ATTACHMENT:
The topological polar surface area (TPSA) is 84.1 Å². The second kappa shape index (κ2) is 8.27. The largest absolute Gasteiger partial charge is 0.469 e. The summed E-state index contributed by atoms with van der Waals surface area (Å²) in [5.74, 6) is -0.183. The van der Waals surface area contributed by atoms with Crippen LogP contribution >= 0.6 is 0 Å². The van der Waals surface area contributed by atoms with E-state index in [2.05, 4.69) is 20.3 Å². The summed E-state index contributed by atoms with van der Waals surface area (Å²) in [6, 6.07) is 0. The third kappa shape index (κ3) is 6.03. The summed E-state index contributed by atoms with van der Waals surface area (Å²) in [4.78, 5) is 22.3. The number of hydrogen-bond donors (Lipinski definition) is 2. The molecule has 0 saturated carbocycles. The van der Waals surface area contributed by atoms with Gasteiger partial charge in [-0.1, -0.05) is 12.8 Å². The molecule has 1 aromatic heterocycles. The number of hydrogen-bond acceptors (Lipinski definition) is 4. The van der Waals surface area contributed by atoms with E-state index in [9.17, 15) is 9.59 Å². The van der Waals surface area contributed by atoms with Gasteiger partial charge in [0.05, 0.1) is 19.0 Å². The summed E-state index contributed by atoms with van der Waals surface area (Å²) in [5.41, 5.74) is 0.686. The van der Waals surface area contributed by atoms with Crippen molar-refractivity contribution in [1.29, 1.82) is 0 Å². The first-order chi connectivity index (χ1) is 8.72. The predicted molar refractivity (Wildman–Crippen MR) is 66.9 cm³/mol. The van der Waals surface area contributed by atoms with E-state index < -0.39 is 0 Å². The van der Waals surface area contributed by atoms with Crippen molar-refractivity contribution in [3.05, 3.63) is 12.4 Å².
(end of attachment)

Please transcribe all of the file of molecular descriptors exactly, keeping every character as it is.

The topological polar surface area (TPSA) is 84.1 Å². The second kappa shape index (κ2) is 8.27. The largest absolute Gasteiger partial charge is 0.469 e. The summed E-state index contributed by atoms with van der Waals surface area (Å²) in [5.74, 6) is -0.183. The van der Waals surface area contributed by atoms with Crippen LogP contribution >= 0.6 is 0 Å². The van der Waals surface area contributed by atoms with E-state index in [2.05, 4.69) is 20.3 Å². The summed E-state index contributed by atoms with van der Waals surface area (Å²) in [6, 6.07) is 0. The third kappa shape index (κ3) is 6.03. The summed E-state index contributed by atoms with van der Waals surface area (Å²) in [4.78, 5) is 22.3. The number of hydrogen-bond donors (Lipinski definition) is 2. The molecule has 0 saturated carbocycles. The van der Waals surface area contributed by atoms with Gasteiger partial charge in [-0.1, -0.05) is 12.8 Å². The molecule has 1 aromatic heterocycles. The number of hydrogen-bond acceptors (Lipinski definition) is 4. The van der Waals surface area contributed by atoms with E-state index in [9.17, 15) is 9.59 Å². The van der Waals surface area contributed by atoms with Gasteiger partial charge in [0.05, 0.1) is 19.0 Å². The summed E-state index contributed by atoms with van der Waals surface area (Å²) in [5.41, 5.74) is 0.686. The van der Waals surface area contributed by atoms with Crippen molar-refractivity contribution in [1.29, 1.82) is 0 Å². The first-order chi connectivity index (χ1) is 8.72. The predicted molar refractivity (Wildman–Crippen MR) is 66.9 cm³/mol. The van der Waals surface area contributed by atoms with E-state index < -0.39 is 0 Å². The van der Waals surface area contributed by atoms with Crippen molar-refractivity contribution in [3.05, 3.63) is 12.4 Å².